Your Children’s Screen Time Can Affect Their Brain Development
As you frantically run around trying to get last-minute winter holiday preparations done, you may feel the temptation to hand your toddler a device with a screen to keep them busy. Alternatively, you may sit them down in front of the television while you are busy. Psychologists warn that giving children too much screen time is very detrimental to their development.

MRIs Show Slower Brain Development
Dr. John Hutton, a pediatrician and clinical researcher at Cincinnati Children’s Hospital, says that they used MRIs to see brain development in three to five year olds. The tests revealed that those children who regularly had more than one hour of screen time daily had less white matter in their brains.

Why White Matter Is Important
White matter is crucial to your child’s development because it is key to developing language, literacy and cognitive skills. According to Dr. Hutton, the brain is developing faster during the baby and preschool years than at any other time in a person’s life. Therefore, the lack of development during these years can significantly impact a person’s entire life.

Why Is Screen Time Bad?
Babies under the age of one should not have screen time. Numerous studies, including those sponsored by the World Health Organization, show that children cannot learn through watching videos. Some of the skills that babies miss out on developing when they are given a screen to entertain them are:

  • Develop longer attention spans
  • Control impulses
  • Be empathetic towards others
  • Read non-verbal cues
  • Handle frustrations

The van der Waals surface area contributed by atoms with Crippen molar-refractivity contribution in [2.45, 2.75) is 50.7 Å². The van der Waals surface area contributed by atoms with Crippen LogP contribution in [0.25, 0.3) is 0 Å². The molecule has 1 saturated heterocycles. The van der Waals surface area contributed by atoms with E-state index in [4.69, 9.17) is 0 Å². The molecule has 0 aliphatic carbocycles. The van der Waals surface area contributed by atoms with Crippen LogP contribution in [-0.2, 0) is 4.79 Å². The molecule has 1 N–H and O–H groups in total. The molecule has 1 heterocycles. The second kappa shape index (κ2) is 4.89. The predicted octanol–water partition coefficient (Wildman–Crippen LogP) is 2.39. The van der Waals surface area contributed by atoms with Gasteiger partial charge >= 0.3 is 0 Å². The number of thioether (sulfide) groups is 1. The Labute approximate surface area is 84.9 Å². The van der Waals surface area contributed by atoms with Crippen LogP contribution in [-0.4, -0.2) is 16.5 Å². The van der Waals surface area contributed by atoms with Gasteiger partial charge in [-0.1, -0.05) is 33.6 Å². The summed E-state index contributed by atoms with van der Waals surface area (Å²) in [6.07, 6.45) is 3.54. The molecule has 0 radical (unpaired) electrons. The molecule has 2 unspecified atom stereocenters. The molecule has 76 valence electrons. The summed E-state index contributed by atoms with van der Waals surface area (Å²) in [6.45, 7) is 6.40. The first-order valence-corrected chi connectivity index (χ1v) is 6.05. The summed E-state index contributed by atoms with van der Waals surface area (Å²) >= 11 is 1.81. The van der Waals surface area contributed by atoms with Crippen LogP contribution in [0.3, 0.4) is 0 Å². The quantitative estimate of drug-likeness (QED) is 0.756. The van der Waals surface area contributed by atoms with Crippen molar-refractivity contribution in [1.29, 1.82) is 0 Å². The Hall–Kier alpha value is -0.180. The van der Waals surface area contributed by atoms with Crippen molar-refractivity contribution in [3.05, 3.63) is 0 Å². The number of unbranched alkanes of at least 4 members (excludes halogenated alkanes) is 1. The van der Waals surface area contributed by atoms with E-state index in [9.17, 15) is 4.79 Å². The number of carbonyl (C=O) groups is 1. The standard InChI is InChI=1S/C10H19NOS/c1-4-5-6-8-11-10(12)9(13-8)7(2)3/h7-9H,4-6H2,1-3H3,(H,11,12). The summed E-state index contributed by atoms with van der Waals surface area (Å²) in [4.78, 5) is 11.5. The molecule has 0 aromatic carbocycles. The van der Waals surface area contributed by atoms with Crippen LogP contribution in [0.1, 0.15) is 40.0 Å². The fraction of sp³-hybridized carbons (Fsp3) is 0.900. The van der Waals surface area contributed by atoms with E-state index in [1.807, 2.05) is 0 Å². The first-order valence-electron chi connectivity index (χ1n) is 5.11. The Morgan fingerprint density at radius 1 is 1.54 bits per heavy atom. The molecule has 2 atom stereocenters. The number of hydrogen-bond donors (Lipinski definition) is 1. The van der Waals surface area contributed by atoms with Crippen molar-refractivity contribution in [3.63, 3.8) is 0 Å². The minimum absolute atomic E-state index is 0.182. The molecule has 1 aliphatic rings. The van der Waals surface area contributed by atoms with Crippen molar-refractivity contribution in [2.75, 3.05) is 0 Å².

How Much Screen Time is Bad?
Babies who have not yet celebrated their second birthday should not have any screen time. Toddlers who are not yet five years old should be limited to no more than one hour per day. The American Academy of Pediatrics puts in an exception to the rule that is especially important this year as many families choose to celebrate away from their loved ones. The academy says that time spent video chatting with loved ones does not count, so go ahead and let your babies and toddlers interact with loved ones who are choosing to stay home this holiday season. It will be good for everyone.

What Can You Do to Replace Screen Time?
There are many activities that toddlers can do this holiday season independently while you are busy with last-minute preparations, including:

  • Looking at picture books or listening to auditory stories
  • Color sorting with beads or other objects large enough not to be a choking hazard
  • Easy puzzles
  • Use tongs to pick up their favorite small toys
  • Dress up
  • Make designs with edible playdough

Give yourself the gift of a brighter child this winter holiday season by limiting screen time. While you may have to work a little harder at the moment or use your imagination to come up with more ideas that will hold your child’s attention, you will be helping them in the long run.

References
https://www.ncbi.nlm.nih.gov/pmc/articles/PMC6927985/
https://www.unicef.org/parenting/child-development/babies-screen-time#:~:text=Exposure%20to%20screens%20reduces%20babies,and%20interacting%20with%20other%20children.
https://www.rallyhealth.com/health/unexpected-effects-screen-time
https://childrenstherapyco.com/blog/2016/1/19/keep-your-child-busy